This is Part Three of a series of interviews with the talented cast of Round House Theatre’s How to Write a New Book for the Bible. Today, meet Ray Ficca.
Joel: Why did you want to be involved in this production?
Ray: I am just thrilled to be working at such a great theatre. This is my first show at Round House.
Introduce us to Bill who you play in How to Write a New Book for the Bible?
Bill has a great sense of humor.
What is the play about from Bill’s point of view?
It is a play about his family. It is a play about all families. Bill asks the audience to look to your own family story to experience what some religions would call the presence of God.
What personal experiences did you bring to your performance and does the character remind you of a family member? Did you base your performance on someone else?
I was taught by the Jesuits at Georgetown, so I can relate to the spiritual nature of the play. Bill Cain and I are very different people. But I did try to incorporate some of his rhythms into my role.
Are you a religious person? Did the show challenge and/or change any of your religious beliefs or views?
I am a religious person. I very much enjoy how this play’s highlights the spiritual nature of our lives. That is something both religious and no-religious people can relate to.
How does religion play an important role in the play and in your character’s life?
Religion exists in the play but is not a necessarily major theme. I think that would be family. Bill admits to the audience that he is a priest and then explains how many can’t believe he is.
Bill Cain puts you through the ‘emotional wringer.’ How would you describe his writing here?
Bill is a very clever writer. He is a very funny writer. He doesn’t constantly slam you over the head with what he is trying to say. He is can be very subtle one moment and loud and brassy in an instant. He knows how to keep an audience and actors fully engaged in the story.
What impresses you most about how about the lines he wrote for your character?
That I can say them and make them sound truthful.
What is your favorite line or lines that your character recites and what is your favorite line that someone else in the play recites?
I like when my character says, “I want to believe this matters. I want to believe that the before and after and the transition in between matter.”
Mitchell’s portrayal of Melanie (a twenty something female nursing student) is one of my favorite characters in the play. Watching him do that is worth ever moment. I like all four (or so) of her simple lines. Other actors would really kill this small character by overplaying it.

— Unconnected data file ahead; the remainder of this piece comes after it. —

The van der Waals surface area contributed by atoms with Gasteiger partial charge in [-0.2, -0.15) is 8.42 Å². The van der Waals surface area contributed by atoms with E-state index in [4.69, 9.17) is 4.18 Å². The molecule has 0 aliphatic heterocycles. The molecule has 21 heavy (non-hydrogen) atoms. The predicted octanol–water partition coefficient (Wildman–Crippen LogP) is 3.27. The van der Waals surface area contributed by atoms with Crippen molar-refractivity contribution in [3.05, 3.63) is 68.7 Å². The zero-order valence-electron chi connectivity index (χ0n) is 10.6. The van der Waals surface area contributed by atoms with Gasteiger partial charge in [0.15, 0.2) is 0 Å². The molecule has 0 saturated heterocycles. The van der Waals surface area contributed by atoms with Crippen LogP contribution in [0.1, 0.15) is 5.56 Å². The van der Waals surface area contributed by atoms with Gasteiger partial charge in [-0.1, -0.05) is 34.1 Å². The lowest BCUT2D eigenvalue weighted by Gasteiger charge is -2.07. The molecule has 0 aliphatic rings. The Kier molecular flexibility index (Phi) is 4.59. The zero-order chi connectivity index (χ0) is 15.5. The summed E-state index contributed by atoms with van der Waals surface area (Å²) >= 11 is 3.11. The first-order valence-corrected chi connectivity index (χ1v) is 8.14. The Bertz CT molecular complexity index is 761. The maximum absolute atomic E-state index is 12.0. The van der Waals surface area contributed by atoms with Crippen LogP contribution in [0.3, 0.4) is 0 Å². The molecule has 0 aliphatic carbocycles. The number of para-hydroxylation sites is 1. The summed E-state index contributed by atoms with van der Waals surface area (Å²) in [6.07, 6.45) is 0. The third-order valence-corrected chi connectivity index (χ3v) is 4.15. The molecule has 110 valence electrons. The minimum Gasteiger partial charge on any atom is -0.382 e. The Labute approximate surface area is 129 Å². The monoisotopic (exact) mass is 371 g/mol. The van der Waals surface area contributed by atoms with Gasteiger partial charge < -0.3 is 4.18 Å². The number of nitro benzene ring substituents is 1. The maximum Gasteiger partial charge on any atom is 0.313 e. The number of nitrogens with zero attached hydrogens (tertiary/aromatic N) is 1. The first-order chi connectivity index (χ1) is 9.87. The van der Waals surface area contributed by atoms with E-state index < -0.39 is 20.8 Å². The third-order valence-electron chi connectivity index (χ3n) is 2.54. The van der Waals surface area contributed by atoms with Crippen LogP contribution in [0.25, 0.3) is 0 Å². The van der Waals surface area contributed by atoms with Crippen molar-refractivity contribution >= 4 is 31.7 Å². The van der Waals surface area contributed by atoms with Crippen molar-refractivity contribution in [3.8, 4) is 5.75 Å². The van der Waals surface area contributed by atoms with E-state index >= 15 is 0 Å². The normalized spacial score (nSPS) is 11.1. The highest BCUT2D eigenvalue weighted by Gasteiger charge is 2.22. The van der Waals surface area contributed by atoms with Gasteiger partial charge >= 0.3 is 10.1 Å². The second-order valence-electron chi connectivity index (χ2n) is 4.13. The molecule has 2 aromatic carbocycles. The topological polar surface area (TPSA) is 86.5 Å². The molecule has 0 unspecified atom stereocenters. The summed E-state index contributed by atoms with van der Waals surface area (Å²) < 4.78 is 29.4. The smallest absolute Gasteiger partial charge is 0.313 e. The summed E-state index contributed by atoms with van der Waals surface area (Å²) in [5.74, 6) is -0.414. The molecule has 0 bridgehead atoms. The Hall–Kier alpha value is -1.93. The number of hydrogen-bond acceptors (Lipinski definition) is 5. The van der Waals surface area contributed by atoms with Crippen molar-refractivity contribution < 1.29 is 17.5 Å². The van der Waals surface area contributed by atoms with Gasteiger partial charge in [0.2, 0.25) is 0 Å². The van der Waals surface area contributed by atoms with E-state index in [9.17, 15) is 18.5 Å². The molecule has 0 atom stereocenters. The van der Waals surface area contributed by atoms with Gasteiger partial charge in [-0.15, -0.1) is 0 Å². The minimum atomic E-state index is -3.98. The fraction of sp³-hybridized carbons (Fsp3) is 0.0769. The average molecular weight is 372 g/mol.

Danny in the “letters” section is fantastic.
I love when MaryBeth as Bill’s Mom says, “He’s got nothing better to do, he’s a writer.”
What has surprised you most about the audience reaction to the show?
I am surprised how every audience member can relate to some part of the show. Every audience member I speak to shares a story from there family with me.
You have some amazing designers working on this production. How does the design enhance the story or atmosphere? Is there a scene where you say, “WOW! – the design is so effective and/or stunning here.’
I think the “letters” section of the play brings all the elements together in such a great way. It is quite an actors/director/designer/stage manager/deck hands/board opts/ collaboration.
What does How to Write a New Book for the Bible have to say about and to families?
I think it encourages the audience to think about family. I can’t imagine experiencing this play and not thinking about you family.
Which character besides the one you play reminds you most about yourself?
I am most like the Pete (Father) character. I try to be as positive and optimistic as I can. I fail a great amount of the time, but I really try. Bill thinks and worries a lot more that I do.
What has been the most fun working with your fellow actors in this production?
Danny’s Al Pacino readings of scenes.
What impresses you most about their performances?
Ryan told us that this play must play new every night. This cast shows up every night to do just that.
This is Ryan Rilette’s directorial debut at Round House Theatre. How would you describe his directing style?
Challenging and nurturing. He’s also a lot of fun.
How has he helped you mold your performance, and what has been the most beneficial advice or suggestion(s) he gave you about portraying your character?
Take a breath. Funny, I breathe a lot (almost every second of every day), but sometimes I don’t allow myself to do it while rehearsing a play like this. Ryan knows when to tell you to breathe as well as when to say,“Just say it”!
How has this experience made you a better actor and what did you learn about yourself as an actor being in this production?
I can’t just pull out the bag of tricks on this one. I have to just do it and be truthful.
What’s next for you on the stage?
I will be at Totem Pole Playhouse (just outside of Gettysburg, PA) in The Sunshine Boys and Barnum. Then teaching at The National Conservatory of Dramatic Arts in September.
What do you want audiences to take with them after seeing How to Write a New Book for the Bible?
If your parents are still with us – call them. Otherwise, say “I love you” to an important person in your life.
How to Write a New Book for the Bible plays through May 5, 2013 at Round House Theatre – 4545 East West Highway, in Bethesda, MD. For tickets, call the box office at by phone at (240) 644-1100, or in person at the box office, or purchase them online.
Part 1: ‘Raising Cain: Meet the Cast of ‘How to Write a New Book for the Bible’: Meet Mitchell Hébert.’
Part 2: ‘Raising Cain: Meet the Cast of ‘How to Write a New Book for the Bible’: Meet MaryBeth Wise.’
Read Rick Westerkamp’s review of How to Write A New Book for the Bible on DCMetroTheaterArts.
Here is the cast and Artistic Team of Round House Theatre’s How to Write a New Book for the Bible.